When you think of labyrinth, it may be one of those hedge mazes, or that marble game with the tilty board, or the awesome Jim Henson movie. But Guillermo Del Toro has a much deeper interpretation of it. His film, Pan's Labyrinth does involve a backyard maze full of fantasy creatures, but the labyrinth he's thinking of is more internal.

"The labyrinth is a very, very powerful sign," said Del Toro. "It’s a primordial, almost iconic symbol. It can mean so many things, culturally, depending on where you do it. But, the main thing for me is that, unlike a maze, a labyrinth is actually a constant transit of finding, not getting lost. It’s about finding, not losing, your way. So, that was very important, for me. It is a place where you do sharp turns and you can have the illusion of being lost, but you are always doing a constant transit to an inevitable center. That’s the difference. A maze is full of dead ends, and a labyrinth may have the illusion of having a dead end, but it always continues."

With a film left open to interpretation, the labyrinth becomes even more important. These fantasies could either be real to the young girl, or all part of her imagination. "I can ascribe two concrete meanings of the labyrinth, in the movie. One is the transit of the girl towards her own center, and towards her own inside reality, which is real. I think that Western cultures make a difference about inner and outer reality, with one having more weight than the other. I don’t. I come from an absolutely crazy upbringing. I had a fucked up childhood. And, I have found that reality is as important as the one that I’m looking at right now. The other transit I can say is the transit that Spain goes through, from a princess that forgot who she was and where see came from, to a generation that will never know the name of the fascist. And, the other one is the Captain being dropped in his own historical labyrinth. Those are things I put in, but then, as I said, the labyrinth is something else. Each culture will ascribe a different weight to it."

Del Toro has already traveled the world with Pan's Labyrinth and the American end already follows several award nominations. "It’s always a surprise when you think, 'Okay, this is where it ends,' and it continues and keeps going, which is great. I’m an ex-Catholic. I’ve lapsed completely, but I’m always expecting the other shoe to drop. We excel at guilt, like most every other religious group. Every time it has a good turn, I am amazed. I’m like, 'Oh, wow, we won that? We got that? Oh, that’s great.' But, I always think, 'That’s it, that’s the end of it,' and it keeps getting better. When I did a movie like The Devil’s Backbone, which I adore, the movie essentially suffered a really tough fate. It came out around September 11th. It barely came out. I think it came out in 16-20 theaters. I think it made two of the top 10 lists. It didn’t win much. It won a few awards in Europe, and here and there, that were very meaningful. But, nevertheless, I loved that movie. I never try to marry outcome to what I do. It’s a troubled time for an ex-Catholic to be in. I’m enjoying it as much as I can allow myself to enjoy it."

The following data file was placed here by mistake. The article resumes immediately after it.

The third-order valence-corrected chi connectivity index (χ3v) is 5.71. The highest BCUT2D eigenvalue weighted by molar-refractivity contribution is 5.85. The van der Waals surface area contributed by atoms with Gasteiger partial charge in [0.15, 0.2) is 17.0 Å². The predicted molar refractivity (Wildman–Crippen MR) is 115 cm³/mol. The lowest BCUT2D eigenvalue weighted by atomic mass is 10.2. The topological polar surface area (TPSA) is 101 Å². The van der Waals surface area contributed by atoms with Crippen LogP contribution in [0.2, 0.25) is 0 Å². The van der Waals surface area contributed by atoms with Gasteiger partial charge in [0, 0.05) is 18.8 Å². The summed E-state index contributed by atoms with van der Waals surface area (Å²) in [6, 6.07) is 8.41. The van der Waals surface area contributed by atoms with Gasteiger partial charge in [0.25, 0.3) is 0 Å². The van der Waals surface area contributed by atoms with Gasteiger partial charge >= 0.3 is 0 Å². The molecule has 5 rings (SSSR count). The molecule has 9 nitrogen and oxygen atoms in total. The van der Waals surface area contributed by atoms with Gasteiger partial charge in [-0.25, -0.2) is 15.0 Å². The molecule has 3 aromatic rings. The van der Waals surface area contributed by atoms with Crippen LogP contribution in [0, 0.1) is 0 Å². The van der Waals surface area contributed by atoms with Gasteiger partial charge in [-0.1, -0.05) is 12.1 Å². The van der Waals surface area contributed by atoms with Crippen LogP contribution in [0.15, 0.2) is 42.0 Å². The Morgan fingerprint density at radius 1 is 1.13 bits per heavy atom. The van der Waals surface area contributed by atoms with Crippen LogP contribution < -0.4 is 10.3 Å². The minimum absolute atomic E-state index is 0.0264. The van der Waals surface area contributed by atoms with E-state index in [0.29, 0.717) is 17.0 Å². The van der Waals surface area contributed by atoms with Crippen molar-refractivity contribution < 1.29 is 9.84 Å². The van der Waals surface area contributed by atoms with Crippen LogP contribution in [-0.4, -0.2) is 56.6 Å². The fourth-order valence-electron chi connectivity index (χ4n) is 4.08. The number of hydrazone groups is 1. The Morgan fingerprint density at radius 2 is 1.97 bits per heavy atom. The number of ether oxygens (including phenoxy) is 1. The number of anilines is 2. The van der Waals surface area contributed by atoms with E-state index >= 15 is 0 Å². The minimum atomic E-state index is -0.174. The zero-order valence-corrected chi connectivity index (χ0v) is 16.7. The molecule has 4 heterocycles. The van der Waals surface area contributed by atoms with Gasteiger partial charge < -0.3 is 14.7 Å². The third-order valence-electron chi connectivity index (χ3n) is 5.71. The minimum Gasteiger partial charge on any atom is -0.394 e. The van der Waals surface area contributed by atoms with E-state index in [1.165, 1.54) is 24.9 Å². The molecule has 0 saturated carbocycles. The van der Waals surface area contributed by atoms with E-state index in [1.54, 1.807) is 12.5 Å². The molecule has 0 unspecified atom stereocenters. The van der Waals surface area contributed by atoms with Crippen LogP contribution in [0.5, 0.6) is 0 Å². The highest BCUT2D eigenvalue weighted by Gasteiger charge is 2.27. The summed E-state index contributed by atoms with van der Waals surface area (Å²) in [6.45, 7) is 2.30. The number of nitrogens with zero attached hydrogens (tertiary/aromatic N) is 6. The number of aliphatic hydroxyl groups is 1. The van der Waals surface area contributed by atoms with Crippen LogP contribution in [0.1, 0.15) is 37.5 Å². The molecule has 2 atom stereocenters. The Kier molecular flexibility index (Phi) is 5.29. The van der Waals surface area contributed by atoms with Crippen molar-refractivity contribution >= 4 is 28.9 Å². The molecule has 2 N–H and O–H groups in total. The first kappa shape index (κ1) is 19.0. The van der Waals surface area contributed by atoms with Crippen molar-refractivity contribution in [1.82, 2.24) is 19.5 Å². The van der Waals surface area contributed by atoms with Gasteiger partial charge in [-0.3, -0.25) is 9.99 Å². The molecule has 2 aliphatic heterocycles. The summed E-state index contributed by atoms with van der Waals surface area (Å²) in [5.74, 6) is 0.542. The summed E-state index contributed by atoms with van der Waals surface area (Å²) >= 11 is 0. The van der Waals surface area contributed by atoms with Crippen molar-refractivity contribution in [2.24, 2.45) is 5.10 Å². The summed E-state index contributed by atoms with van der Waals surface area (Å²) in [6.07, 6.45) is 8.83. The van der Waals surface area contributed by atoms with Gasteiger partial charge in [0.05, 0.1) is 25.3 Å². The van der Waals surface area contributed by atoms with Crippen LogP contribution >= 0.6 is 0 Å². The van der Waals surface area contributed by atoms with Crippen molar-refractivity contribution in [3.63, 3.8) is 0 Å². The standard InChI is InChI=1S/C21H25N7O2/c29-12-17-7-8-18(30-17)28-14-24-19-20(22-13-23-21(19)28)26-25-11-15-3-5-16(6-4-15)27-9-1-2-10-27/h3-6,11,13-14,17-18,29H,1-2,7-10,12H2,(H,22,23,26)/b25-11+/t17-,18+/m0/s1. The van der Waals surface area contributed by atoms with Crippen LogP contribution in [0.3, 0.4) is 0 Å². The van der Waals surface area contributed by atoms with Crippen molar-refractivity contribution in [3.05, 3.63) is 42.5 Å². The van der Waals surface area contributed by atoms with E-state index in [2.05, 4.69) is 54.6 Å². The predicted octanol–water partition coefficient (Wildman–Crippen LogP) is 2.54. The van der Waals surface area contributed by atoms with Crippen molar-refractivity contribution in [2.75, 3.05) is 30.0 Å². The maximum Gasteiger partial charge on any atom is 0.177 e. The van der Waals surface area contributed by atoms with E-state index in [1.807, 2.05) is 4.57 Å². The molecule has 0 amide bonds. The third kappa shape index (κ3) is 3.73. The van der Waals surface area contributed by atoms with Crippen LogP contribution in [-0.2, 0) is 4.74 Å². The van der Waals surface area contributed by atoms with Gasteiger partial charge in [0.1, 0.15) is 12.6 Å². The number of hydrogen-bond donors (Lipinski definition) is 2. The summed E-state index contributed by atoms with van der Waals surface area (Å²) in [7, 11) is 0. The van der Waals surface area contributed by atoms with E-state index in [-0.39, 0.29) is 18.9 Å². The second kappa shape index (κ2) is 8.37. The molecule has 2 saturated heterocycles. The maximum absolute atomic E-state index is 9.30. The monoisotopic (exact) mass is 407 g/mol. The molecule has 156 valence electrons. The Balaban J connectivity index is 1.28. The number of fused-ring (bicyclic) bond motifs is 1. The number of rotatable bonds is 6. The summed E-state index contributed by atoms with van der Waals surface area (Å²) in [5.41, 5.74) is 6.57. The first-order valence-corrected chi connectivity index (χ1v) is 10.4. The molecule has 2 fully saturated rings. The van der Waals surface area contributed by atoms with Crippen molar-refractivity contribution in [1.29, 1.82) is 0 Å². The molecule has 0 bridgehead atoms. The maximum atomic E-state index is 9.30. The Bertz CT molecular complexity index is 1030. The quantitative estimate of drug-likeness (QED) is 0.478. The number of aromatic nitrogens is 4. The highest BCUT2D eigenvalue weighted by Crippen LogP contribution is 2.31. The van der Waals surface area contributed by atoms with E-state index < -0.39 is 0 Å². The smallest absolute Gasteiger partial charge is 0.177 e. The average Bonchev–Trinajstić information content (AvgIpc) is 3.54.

Witnessing his friends' success is easier. Del Toro also gets help in his films from two other Latin filmmakers, Alfonso Cuaron and Alejandro Gonzales Inarritu. "It’s easier because I love, and openly enjoy, them doing well. I saw Children of Men and I see the envelope of storytelling clearly being pushed. I have a clear sense of that huge movement forward. Or, I see Babel, and I see the Japanese episode in Babel, and I see him trying something completely new in his set of storytelling tools and concerns. So, it’s easier for me to enjoy that, than it is to enjoy my own stuff. I don’t know why. I’m fat and an ex-Catholic. It takes a lot for me to accept a compliment."

Though they may not be as fantasy-minded as Del Toro, everybody helps each other.

"I think that Alejandro, for example, loved Hellboy, but he hated Blade 2. He berated me for over two hours for making Blade 2. I had to pull off of the freeway and park in a parking lot, and I finally said, 'Listen, man, I need to have lunch. I apologize for having made Blade. Can I now have lunch?' He said, 'No, you don’t understand. It appeals to the vilest of human emotions.' I said, 'Dude, it’s a Tom and Jerry cartoon.' We’re sincere with each other. When Alfonso and I finished Great Expectations and Mimic, I called Alfonso and I said, 'So, it looks like we both made giant insect movies,' and we laughed about it. We really take it in stride. I didn’t like the screenplay for 21 Grams. I said to Alfonso, 'Thank God you disjointed the narrative because linearly it would be ridiculous.' We fuck with each other. It’s good. It’s a good thing to have in your life."

Pan's Labyrinth opens December 29.

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